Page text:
1. The petitioner, Fong Kun, has been convicted under Section 9 of the Opium Act (I of 1875) of being in possession of contraband opium and sentenced to rigorous imprisonment for six months. A railway receipt was traced to the possession of the petitioner which covered a parcel consigned to him by a correspondent in Assam. A letter addressed to the petitioner advising him of the despatch of the parcel was recovered at the same time. In that letter the contents of the parcel were described as 'five numbers.' The parcel was subsequently opened and found to contain five seers of opium. The circumstances leave no room for doubt that the petitioner was trafficking in smuggled opium.
2. It was held in Kashi Nath Bania v. Emperor (1905) I.L.R. 32 Calc. 557, that in such a case, the consignee knowing that the parcel had been sent to him and that it contained opium, the possession of the railway receipt constituted possession of the opium within the meaning of Section 9 of the Opium Act. That case was followed, though reluctantly, in Ashruf All v. Emperor (1909) I.L.R. 36 Cale. 1016, and we are bound by these decisions unless we are able to hold, as the Court held in Kali Charan Mukherjee v. Emperor (1913) I.L.R. 41 Cale. 537, that on the facts they are distinguishable.
3. It is suggested here that because two days before the railway receipt came into the petitioner's hand, the police, acting on information received, had told the Railway parcel clerk not to part with the parcel and had tied a piece of red tape round it and sealed it, therefore the petitioner as holder of the receipt had no possession of the parcel. The precautions taken by the police were intended merely to, prevent delivery being given without their cognizance. At the time neither the police nor the parcel clerk knew for certain what was in the parcel. Nothing was done which affected the legal rights of the, parties or deprived the petitioner of possession or right to possession under and by virtue of the receipt. His possession continued until the parcel was opened and the opium was actually seized. That was after the receipt had been obtained from the petitioner. The facts, as it seems to me, do not justify a distinction being drawn between the present case and the cases to which I have referred.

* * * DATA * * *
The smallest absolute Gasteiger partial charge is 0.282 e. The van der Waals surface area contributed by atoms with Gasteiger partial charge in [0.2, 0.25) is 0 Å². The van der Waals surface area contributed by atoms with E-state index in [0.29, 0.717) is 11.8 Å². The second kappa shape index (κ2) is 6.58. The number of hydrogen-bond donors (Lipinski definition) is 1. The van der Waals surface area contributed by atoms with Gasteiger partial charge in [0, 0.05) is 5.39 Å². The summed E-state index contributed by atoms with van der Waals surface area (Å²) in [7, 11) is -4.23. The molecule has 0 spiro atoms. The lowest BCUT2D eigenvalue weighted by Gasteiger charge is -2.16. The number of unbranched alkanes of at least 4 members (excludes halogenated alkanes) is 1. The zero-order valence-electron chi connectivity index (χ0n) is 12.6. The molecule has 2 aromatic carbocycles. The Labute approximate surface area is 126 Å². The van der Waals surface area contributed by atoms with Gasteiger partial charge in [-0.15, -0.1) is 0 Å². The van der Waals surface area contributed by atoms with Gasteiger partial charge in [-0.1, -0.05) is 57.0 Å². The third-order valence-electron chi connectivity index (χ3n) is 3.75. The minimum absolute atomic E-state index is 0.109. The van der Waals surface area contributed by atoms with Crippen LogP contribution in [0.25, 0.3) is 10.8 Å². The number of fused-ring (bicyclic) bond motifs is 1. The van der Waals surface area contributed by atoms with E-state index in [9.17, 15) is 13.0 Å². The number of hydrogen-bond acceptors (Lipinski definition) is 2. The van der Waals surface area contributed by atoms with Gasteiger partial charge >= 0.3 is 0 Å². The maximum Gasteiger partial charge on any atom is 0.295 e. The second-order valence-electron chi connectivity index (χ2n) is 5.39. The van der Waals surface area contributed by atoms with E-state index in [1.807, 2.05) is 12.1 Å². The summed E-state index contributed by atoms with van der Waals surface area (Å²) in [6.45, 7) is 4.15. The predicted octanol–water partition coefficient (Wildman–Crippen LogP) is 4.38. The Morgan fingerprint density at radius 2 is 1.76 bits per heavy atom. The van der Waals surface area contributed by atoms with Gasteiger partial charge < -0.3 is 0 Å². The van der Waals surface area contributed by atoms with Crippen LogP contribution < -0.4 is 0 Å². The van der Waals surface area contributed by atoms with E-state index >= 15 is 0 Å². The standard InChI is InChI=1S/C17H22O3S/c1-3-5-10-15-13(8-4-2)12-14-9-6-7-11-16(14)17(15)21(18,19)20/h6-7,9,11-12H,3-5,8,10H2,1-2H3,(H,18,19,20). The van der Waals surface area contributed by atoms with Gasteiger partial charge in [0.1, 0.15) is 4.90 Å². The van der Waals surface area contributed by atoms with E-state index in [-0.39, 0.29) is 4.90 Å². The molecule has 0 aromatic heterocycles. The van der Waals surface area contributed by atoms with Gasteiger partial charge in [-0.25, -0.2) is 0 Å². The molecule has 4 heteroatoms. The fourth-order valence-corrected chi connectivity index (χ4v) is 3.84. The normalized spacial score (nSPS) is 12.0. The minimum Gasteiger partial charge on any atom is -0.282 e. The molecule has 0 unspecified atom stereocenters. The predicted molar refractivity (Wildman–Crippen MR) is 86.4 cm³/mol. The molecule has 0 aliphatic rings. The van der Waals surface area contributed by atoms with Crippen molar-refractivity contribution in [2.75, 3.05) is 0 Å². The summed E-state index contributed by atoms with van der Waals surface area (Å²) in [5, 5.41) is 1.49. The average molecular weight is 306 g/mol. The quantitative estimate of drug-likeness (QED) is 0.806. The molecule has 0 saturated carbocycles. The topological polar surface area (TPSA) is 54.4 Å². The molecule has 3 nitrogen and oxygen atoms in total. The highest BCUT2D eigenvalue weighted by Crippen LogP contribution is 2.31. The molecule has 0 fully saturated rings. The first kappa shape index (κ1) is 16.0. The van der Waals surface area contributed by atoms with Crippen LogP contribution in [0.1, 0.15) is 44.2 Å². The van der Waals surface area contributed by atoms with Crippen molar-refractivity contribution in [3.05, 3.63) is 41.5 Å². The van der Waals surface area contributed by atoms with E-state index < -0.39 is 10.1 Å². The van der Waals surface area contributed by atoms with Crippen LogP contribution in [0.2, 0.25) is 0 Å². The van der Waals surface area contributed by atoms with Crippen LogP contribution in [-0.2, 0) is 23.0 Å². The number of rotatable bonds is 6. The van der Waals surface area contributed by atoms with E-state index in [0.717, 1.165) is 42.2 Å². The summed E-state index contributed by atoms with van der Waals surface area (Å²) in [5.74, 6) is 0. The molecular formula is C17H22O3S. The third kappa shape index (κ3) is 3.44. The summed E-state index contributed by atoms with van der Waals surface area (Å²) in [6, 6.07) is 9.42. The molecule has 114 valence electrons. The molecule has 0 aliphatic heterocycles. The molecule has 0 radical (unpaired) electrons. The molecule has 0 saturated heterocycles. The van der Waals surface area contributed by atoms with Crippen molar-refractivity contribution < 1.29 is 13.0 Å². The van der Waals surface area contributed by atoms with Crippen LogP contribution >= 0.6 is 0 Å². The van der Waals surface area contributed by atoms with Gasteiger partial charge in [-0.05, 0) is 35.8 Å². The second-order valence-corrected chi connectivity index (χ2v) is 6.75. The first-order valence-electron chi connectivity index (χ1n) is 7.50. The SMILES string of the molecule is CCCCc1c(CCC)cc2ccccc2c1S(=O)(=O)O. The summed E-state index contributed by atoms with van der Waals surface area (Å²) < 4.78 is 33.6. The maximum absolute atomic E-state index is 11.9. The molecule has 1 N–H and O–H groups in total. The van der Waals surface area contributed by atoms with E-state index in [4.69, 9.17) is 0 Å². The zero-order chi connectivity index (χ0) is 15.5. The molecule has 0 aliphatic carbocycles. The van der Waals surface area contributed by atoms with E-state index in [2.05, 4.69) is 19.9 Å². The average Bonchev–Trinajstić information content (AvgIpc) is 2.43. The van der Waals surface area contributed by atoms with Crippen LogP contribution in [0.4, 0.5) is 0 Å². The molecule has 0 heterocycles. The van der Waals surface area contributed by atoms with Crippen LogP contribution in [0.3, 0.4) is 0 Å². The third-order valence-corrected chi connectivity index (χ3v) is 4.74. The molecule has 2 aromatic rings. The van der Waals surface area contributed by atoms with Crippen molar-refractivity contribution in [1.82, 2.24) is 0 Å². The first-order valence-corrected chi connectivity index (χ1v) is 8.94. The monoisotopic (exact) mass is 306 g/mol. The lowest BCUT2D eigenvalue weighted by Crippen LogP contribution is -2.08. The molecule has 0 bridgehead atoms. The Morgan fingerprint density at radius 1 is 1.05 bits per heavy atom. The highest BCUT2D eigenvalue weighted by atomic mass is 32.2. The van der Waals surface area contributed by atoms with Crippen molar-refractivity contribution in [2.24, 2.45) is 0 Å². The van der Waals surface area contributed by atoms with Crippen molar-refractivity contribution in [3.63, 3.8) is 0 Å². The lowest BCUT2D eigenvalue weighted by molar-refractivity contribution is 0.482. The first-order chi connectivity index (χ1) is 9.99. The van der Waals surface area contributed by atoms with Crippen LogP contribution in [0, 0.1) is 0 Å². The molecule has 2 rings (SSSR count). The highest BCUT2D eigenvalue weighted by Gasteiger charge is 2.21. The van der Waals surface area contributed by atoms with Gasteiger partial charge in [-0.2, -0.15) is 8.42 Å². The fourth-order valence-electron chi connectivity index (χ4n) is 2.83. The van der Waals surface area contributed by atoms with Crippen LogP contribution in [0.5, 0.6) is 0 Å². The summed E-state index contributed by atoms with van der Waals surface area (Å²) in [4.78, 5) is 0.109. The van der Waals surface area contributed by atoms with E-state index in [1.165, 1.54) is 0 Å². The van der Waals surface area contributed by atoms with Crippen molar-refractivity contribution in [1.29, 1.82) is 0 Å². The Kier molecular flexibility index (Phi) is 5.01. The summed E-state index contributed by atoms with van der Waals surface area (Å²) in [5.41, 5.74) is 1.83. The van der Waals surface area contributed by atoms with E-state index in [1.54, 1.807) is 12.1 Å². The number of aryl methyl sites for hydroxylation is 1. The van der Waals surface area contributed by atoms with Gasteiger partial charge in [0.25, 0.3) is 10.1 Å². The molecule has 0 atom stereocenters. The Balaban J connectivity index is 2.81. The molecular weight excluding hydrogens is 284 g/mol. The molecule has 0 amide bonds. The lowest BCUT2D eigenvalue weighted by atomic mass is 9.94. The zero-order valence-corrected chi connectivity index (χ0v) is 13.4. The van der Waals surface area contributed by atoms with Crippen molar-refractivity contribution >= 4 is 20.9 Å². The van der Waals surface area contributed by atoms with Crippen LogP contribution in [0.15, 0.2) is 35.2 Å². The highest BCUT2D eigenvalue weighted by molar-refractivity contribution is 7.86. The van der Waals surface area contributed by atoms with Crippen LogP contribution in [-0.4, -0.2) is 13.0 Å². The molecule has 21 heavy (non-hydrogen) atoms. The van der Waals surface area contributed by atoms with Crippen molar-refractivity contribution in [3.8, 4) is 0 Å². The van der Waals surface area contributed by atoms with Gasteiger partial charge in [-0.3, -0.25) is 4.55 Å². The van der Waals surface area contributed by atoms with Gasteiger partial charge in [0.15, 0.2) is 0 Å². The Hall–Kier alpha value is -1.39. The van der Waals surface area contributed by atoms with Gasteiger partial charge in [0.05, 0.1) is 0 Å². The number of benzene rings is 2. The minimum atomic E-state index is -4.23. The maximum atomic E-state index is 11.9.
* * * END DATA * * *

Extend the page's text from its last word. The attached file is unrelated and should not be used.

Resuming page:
4. On that ground, or on the ground suggested by my learned brother that the petitioner was at any rate guilty of importing opium, in my opinion, this is not a case in which we ought to interfere in revision, and the Rule must be discharged.
5. The petitioner must surrender to his bail and undergo the unexpired portion of his imprisonment.
6. I feel considerable doubt whether, in the circumstances proved in this case, the petitioner could be said to be in possession of opium within the meaning of Section 9, Clause (c) of the Opium Act. In my opinion, however, the petitioner was clearly guilty of importing opium under Clause (e), and might have been convicted of that offence. In the view I take, I do not think that this is a fit case for our interference in revision.
7. I accordingly agree with my learned brother in discharging the Rule.